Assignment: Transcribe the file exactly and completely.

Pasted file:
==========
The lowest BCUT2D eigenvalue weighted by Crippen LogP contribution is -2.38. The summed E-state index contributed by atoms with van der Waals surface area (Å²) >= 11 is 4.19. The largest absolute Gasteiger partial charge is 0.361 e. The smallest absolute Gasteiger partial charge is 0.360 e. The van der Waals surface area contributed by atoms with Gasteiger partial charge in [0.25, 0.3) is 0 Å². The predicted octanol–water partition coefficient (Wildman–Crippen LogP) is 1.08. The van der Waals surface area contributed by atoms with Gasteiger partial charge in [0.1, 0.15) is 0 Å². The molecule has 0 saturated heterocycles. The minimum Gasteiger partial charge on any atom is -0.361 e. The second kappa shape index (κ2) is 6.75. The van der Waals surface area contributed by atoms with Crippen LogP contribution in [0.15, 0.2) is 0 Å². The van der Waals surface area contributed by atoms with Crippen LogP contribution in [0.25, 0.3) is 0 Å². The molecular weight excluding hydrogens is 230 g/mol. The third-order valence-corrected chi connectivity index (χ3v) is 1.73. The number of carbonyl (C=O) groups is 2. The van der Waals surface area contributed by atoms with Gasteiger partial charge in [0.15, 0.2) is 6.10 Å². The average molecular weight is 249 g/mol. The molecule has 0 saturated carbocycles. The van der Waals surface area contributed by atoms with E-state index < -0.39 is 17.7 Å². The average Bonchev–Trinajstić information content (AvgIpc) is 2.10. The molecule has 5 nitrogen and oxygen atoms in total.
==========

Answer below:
The lowest BCUT2D eigenvalue weighted by Crippen LogP contribution is -2.38. The summed E-state index contributed by atoms with van der Waals surface area (Å²) >= 11 is 4.19. The largest absolute Gasteiger partial charge is 0.361 e. The smallest absolute Gasteiger partial charge is 0.360 e. The van der Waals surface area contributed by atoms with Gasteiger partial charge in [0.25, 0.3) is 0 Å². The predicted octanol–water partition coefficient (Wildman–Crippen LogP) is 1.08. The van der Waals surface area contributed by atoms with Gasteiger partial charge in [0.1, 0.15) is 0 Å². The molecule has 0 saturated heterocycles. The minimum Gasteiger partial charge on any atom is -0.361 e. The second kappa shape index (κ2) is 6.75. The van der Waals surface area contributed by atoms with Crippen LogP contribution in [0.15, 0.2) is 0 Å². The van der Waals surface area contributed by atoms with Crippen LogP contribution in [0.25, 0.3) is 0 Å². The molecular weight excluding hydrogens is 230 g/mol. The third-order valence-corrected chi connectivity index (χ3v) is 1.73. The number of carbonyl (C=O) groups is 2. The van der Waals surface area contributed by atoms with Gasteiger partial charge in [0.15, 0.2) is 6.10 Å². The average molecular weight is 249 g/mol. The molecule has 0 saturated carbocycles. The van der Waals surface area contributed by atoms with E-state index < -0.39 is 17.7 Å². The average Bonchev–Trinajstić information content (AvgIpc) is 2.10. The molecule has 5 nitrogen and oxygen atoms in total.